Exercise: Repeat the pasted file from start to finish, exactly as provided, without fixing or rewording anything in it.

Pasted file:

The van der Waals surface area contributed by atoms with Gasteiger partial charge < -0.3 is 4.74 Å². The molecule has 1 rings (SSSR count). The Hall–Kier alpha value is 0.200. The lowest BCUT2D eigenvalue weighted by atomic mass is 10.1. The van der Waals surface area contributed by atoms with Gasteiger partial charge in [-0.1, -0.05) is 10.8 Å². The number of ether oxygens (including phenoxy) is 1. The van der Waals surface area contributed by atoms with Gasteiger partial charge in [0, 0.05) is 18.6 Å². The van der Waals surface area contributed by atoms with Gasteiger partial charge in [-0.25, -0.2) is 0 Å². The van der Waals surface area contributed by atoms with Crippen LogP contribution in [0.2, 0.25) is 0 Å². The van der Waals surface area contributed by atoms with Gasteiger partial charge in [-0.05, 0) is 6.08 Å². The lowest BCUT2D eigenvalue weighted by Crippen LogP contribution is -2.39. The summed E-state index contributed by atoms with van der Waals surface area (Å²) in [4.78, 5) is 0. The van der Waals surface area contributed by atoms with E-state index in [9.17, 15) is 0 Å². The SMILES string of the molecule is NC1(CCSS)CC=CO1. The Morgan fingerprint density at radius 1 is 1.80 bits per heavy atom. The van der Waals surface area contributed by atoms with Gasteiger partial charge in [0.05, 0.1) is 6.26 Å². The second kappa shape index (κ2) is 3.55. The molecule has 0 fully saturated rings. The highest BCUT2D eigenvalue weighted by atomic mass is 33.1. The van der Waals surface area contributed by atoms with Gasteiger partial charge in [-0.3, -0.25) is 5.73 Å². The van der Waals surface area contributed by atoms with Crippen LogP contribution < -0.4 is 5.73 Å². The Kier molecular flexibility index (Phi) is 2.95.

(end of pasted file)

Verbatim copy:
The van der Waals surface area contributed by atoms with Gasteiger partial charge < -0.3 is 4.74 Å². The molecule has 1 rings (SSSR count). The Hall–Kier alpha value is 0.200. The lowest BCUT2D eigenvalue weighted by atomic mass is 10.1. The van der Waals surface area contributed by atoms with Gasteiger partial charge in [-0.1, -0.05) is 10.8 Å². The number of ether oxygens (including phenoxy) is 1. The van der Waals surface area contributed by atoms with Gasteiger partial charge in [0, 0.05) is 18.6 Å². The van der Waals surface area contributed by atoms with Gasteiger partial charge in [-0.25, -0.2) is 0 Å². The van der Waals surface area contributed by atoms with Crippen LogP contribution in [0.2, 0.25) is 0 Å². The van der Waals surface area contributed by atoms with Gasteiger partial charge in [-0.05, 0) is 6.08 Å². The lowest BCUT2D eigenvalue weighted by Crippen LogP contribution is -2.39. The summed E-state index contributed by atoms with van der Waals surface area (Å²) in [4.78, 5) is 0. The van der Waals surface area contributed by atoms with E-state index in [9.17, 15) is 0 Å². The SMILES string of the molecule is NC1(CCSS)CC=CO1. The Morgan fingerprint density at radius 1 is 1.80 bits per heavy atom. The van der Waals surface area contributed by atoms with Gasteiger partial charge in [0.05, 0.1) is 6.26 Å². The second kappa shape index (κ2) is 3.55. The molecule has 0 fully saturated rings. The highest BCUT2D eigenvalue weighted by atomic mass is 33.1. The van der Waals surface area contributed by atoms with Gasteiger partial charge in [-0.3, -0.25) is 5.73 Å². The van der Waals surface area contributed by atoms with Crippen LogP contribution < -0.4 is 5.73 Å². The Kier molecular flexibility index (Phi) is 2.95.